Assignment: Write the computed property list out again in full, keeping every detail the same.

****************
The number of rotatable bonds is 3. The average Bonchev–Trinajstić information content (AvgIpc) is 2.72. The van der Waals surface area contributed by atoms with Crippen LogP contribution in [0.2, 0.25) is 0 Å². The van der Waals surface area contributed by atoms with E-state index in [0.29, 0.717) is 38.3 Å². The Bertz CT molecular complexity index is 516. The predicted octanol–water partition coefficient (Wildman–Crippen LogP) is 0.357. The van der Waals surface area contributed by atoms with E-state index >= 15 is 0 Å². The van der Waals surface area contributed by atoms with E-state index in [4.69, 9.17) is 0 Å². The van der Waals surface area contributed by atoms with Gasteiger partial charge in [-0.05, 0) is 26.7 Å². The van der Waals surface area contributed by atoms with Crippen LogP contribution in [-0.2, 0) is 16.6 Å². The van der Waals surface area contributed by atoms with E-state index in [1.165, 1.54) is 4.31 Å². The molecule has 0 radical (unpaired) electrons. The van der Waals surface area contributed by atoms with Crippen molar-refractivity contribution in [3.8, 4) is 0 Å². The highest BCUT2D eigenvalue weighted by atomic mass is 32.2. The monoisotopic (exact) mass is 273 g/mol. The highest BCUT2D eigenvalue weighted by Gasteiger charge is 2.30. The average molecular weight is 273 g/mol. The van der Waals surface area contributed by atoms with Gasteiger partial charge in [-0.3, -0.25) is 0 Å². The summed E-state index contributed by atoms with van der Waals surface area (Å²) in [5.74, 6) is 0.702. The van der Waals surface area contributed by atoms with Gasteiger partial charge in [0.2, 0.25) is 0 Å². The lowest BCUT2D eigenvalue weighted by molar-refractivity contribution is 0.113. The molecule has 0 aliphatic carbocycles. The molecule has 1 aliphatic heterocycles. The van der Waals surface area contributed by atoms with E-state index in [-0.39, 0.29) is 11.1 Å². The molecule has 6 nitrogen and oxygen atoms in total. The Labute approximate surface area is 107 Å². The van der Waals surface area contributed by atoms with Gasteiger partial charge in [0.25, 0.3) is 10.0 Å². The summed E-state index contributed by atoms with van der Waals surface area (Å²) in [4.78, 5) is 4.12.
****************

The number of rotatable bonds is 3. The average Bonchev–Trinajstić information content (AvgIpc) is 2.72. The van der Waals surface area contributed by atoms with Crippen LogP contribution in [0.2, 0.25) is 0 Å². The van der Waals surface area contributed by atoms with E-state index in [0.29, 0.717) is 38.3 Å². The Bertz CT molecular complexity index is 516. The predicted octanol–water partition coefficient (Wildman–Crippen LogP) is 0.357. The van der Waals surface area contributed by atoms with E-state index >= 15 is 0 Å². The van der Waals surface area contributed by atoms with E-state index in [4.69, 9.17) is 0 Å². The van der Waals surface area contributed by atoms with Gasteiger partial charge in [-0.05, 0) is 26.7 Å². The van der Waals surface area contributed by atoms with Crippen LogP contribution in [-0.2, 0) is 16.6 Å². The van der Waals surface area contributed by atoms with E-state index in [1.165, 1.54) is 4.31 Å². The molecule has 0 radical (unpaired) electrons. The van der Waals surface area contributed by atoms with Crippen molar-refractivity contribution in [3.8, 4) is 0 Å². The highest BCUT2D eigenvalue weighted by atomic mass is 32.2. The monoisotopic (exact) mass is 273 g/mol. The highest BCUT2D eigenvalue weighted by Gasteiger charge is 2.30. The average molecular weight is 273 g/mol. The van der Waals surface area contributed by atoms with Gasteiger partial charge in [-0.3, -0.25) is 0 Å². The summed E-state index contributed by atoms with van der Waals surface area (Å²) in [5.74, 6) is 0.702. The van der Waals surface area contributed by atoms with Gasteiger partial charge in [0.2, 0.25) is 0 Å². The lowest BCUT2D eigenvalue weighted by molar-refractivity contribution is 0.113. The molecule has 0 aliphatic carbocycles. The molecule has 1 aliphatic heterocycles. The van der Waals surface area contributed by atoms with E-state index in [-0.39, 0.29) is 11.1 Å². The molecule has 6 nitrogen and oxygen atoms in total. The Labute approximate surface area is 107 Å². The van der Waals surface area contributed by atoms with Gasteiger partial charge in [0.25, 0.3) is 10.0 Å². The summed E-state index contributed by atoms with van der Waals surface area (Å²) in [4.78, 5) is 4.12.